Educational will itself become commercialised, characterised by one way transmissions rather than exchanges, and  'the predominance of exchange values over symbolic exchange' (194). Students can be easily monitored and disciplined by giving them smart cards. Students will also do more and more of the work themselves, and this free labour will help further downsizing of Faculty.

A number of responses to these developments might be possible. Some groups might develop rational strategies to resist, or adapt. Thus rational adjustment might involve Faculty becoming skilled in computer technology and televised courses, coping with the absence of any research, casualised teaching and so on. However, perhaps a post-modern response is more appropriate. Baudrillard believes that rational responses are now impossible, since even these can be absorbed into 'the code'. What about irrational responses? Since the developments described above will lead to disenchantment, one response might be to persist with  'more illusion, more games with signs, more seduction, more symbolic exchange' (195), designed to increase the sense of mystery and enchantment. Students might be able to resist by following the same  'fatal strategy' that the masses follow, according to Baudrillard: developing the  '"ironic power of withdrawal, of non-desire, non-knowledge, silence, absorption then expulsion of all powers, wills, of all enlightenment and depth of meaning"' (Ritzer page 195 quoting Baudrillard). Instead of seeing students as isolated alienated and repressed, they might be pursuing this kind of fatal strategy.

Silence of the mass of students could therefore be a sign of their power, their determination not to be affected by the information with which they are being overwhelmed. This sort of fatal strategy could lead in the end to the demise of higher education altogether. Like the masses, students are often 'underestimated, but their "deep instinct remains the symbolic murder of the political class"' (Ritzer, 196, quoting Baudrillard again). In essence, silence and resistance of this kind offers an irresistible challenge to universities. Student revolt will not take the form of revolutionary challenge, but a mass overwhelming of the system by apathy  'much like the victory of cancer cells... over the body... uncontrollable, undisciplined, non-dialectical and subliminal' (196)  [this is unbelievably fiery 60s stuff from Ritzer!].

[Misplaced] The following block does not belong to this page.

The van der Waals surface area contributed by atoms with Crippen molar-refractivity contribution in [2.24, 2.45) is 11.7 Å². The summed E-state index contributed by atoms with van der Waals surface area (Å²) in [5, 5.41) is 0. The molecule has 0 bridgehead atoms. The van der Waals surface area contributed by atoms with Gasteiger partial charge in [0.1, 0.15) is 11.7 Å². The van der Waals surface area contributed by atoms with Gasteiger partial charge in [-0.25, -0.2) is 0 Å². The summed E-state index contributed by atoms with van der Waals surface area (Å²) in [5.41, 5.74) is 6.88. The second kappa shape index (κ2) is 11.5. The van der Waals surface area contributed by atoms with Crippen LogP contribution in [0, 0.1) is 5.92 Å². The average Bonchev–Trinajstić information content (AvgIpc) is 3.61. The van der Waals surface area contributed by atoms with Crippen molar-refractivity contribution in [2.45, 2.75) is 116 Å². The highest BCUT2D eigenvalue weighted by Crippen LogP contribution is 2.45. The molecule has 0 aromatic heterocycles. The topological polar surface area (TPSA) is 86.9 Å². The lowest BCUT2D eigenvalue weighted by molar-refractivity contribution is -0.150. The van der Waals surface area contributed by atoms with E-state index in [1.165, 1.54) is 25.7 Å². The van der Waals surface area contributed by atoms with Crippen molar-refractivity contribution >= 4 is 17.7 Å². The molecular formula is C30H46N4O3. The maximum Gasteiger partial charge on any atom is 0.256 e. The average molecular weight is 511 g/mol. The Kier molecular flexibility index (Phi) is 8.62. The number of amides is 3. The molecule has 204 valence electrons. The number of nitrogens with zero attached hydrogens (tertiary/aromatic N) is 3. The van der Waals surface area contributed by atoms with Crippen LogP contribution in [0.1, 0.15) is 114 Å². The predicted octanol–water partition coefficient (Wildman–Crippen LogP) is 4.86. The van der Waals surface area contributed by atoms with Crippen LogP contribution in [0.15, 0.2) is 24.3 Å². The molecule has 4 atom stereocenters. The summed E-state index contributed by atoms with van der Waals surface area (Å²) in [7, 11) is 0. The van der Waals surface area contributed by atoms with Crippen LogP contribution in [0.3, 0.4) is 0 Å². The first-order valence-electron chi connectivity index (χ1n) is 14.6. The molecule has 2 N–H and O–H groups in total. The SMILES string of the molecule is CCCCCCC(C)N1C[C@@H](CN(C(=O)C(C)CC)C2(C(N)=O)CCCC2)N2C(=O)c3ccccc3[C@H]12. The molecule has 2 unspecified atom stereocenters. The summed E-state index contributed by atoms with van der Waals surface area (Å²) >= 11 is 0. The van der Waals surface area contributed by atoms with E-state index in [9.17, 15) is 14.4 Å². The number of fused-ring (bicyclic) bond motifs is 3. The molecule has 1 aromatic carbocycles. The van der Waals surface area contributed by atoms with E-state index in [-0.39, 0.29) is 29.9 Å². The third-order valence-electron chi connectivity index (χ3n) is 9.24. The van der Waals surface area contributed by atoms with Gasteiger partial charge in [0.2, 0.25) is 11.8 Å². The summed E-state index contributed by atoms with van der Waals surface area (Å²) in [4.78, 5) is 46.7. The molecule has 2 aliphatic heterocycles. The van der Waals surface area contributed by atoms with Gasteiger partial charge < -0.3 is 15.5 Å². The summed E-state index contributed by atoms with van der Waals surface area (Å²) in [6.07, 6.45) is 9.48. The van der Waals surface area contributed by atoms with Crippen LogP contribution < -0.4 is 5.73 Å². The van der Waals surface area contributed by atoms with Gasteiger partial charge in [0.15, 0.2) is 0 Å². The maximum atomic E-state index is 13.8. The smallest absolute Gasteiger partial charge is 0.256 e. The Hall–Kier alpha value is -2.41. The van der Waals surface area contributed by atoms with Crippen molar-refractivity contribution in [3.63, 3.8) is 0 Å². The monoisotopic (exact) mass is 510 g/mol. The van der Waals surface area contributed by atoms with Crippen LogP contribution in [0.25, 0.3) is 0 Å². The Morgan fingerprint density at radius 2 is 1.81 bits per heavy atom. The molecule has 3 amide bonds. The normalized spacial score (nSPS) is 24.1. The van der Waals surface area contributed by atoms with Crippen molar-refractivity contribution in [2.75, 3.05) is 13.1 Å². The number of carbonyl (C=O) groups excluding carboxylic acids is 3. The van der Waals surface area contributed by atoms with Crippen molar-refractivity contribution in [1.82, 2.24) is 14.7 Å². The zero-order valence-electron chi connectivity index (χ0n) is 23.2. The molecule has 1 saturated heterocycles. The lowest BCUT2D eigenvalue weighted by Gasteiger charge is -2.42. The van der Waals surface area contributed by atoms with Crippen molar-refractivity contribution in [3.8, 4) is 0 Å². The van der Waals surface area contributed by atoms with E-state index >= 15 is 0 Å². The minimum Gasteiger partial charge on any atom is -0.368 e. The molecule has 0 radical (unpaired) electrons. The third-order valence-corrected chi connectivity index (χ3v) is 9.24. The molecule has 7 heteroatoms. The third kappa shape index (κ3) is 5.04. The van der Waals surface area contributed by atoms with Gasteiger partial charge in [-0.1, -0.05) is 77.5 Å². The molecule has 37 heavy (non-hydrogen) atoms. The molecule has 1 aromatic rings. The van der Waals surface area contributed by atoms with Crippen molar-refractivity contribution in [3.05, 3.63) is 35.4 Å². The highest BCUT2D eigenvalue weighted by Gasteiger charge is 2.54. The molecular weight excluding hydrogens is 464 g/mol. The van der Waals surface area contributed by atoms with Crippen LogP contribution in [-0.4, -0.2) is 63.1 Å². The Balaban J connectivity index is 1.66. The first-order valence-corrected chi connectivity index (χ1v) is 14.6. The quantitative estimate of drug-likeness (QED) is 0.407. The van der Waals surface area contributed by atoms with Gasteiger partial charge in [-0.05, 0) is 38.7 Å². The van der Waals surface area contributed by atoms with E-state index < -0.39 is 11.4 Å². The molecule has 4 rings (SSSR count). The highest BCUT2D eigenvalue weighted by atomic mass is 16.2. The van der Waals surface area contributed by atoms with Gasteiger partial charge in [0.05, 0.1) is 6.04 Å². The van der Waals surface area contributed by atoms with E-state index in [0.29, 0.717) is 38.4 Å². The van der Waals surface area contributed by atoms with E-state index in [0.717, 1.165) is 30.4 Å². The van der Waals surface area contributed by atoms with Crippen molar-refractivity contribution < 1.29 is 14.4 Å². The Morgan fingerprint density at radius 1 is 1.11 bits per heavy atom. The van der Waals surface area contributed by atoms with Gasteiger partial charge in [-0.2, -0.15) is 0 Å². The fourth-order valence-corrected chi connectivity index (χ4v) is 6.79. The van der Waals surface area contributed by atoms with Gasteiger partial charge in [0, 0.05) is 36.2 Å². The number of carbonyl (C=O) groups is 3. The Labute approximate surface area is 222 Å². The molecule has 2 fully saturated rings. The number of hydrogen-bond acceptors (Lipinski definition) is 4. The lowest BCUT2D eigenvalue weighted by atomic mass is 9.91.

'Intellectuals need to adopt an ironic stance towards McUniversity' (196). They too should relish contradictions, offer ironic contradictions and even use 'pataphysics and... science fiction to turn the educational system against itself'  (197). Speech is required rather than discourse, and resistors should be patient until the trend towards perfectibility exceeds its own capabilities. 'Admittedly, all these postmodern ideas hardly add up to a blueprint... [but they do]... give those modernists who were interested in taking concrete action a new and different way of thinking about and conceptualising those actions' (197).

The universe of the future will adopt many of the procedures of shopping mall or fast food restaurant. The new consumerism will affect relationships with the university. The section immediately above is there to encourage those who might disagree with these trends.